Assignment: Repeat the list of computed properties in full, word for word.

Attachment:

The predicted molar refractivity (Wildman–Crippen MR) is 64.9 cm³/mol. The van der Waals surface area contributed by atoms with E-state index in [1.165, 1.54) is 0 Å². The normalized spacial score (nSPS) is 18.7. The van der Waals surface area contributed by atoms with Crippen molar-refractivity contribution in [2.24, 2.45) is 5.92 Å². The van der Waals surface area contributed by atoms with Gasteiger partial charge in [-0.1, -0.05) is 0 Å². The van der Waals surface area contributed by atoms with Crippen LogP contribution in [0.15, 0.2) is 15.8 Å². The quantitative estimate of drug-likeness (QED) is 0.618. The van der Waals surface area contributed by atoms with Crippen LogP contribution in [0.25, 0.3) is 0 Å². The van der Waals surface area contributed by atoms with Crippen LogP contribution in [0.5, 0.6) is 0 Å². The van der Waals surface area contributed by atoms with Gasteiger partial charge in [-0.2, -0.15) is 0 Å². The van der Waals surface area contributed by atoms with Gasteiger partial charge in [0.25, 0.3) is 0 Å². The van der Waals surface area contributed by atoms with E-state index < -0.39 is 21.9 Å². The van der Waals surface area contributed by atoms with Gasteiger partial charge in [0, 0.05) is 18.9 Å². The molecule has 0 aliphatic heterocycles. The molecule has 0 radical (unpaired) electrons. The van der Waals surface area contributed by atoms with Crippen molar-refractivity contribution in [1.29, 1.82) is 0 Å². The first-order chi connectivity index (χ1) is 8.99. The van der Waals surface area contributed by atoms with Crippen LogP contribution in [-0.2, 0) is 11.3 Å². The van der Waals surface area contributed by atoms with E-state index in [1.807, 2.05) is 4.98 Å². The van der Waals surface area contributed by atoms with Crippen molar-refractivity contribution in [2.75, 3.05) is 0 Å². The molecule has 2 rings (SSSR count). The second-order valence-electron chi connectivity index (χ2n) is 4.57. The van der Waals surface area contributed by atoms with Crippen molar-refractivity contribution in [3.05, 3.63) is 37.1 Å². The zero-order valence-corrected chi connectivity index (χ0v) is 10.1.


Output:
The predicted molar refractivity (Wildman–Crippen MR) is 64.9 cm³/mol. The van der Waals surface area contributed by atoms with E-state index in [1.165, 1.54) is 0 Å². The normalized spacial score (nSPS) is 18.7. The van der Waals surface area contributed by atoms with Crippen molar-refractivity contribution in [2.24, 2.45) is 5.92 Å². The van der Waals surface area contributed by atoms with Gasteiger partial charge in [-0.1, -0.05) is 0 Å². The van der Waals surface area contributed by atoms with Crippen LogP contribution in [0.15, 0.2) is 15.8 Å². The quantitative estimate of drug-likeness (QED) is 0.618. The van der Waals surface area contributed by atoms with Crippen LogP contribution in [0.25, 0.3) is 0 Å². The van der Waals surface area contributed by atoms with Crippen LogP contribution in [0.5, 0.6) is 0 Å². The van der Waals surface area contributed by atoms with Gasteiger partial charge in [-0.2, -0.15) is 0 Å². The van der Waals surface area contributed by atoms with Gasteiger partial charge in [0.25, 0.3) is 0 Å². The van der Waals surface area contributed by atoms with E-state index < -0.39 is 21.9 Å². The van der Waals surface area contributed by atoms with Gasteiger partial charge in [0, 0.05) is 18.9 Å². The molecule has 0 aliphatic heterocycles. The molecule has 0 radical (unpaired) electrons. The van der Waals surface area contributed by atoms with Crippen molar-refractivity contribution in [1.29, 1.82) is 0 Å². The first-order chi connectivity index (χ1) is 8.99. The van der Waals surface area contributed by atoms with Crippen LogP contribution in [-0.2, 0) is 11.3 Å². The van der Waals surface area contributed by atoms with E-state index in [1.807, 2.05) is 4.98 Å². The van der Waals surface area contributed by atoms with Crippen molar-refractivity contribution in [2.75, 3.05) is 0 Å². The molecule has 2 rings (SSSR count). The second-order valence-electron chi connectivity index (χ2n) is 4.57. The van der Waals surface area contributed by atoms with Crippen molar-refractivity contribution in [3.05, 3.63) is 37.1 Å². The zero-order valence-corrected chi connectivity index (χ0v) is 10.1.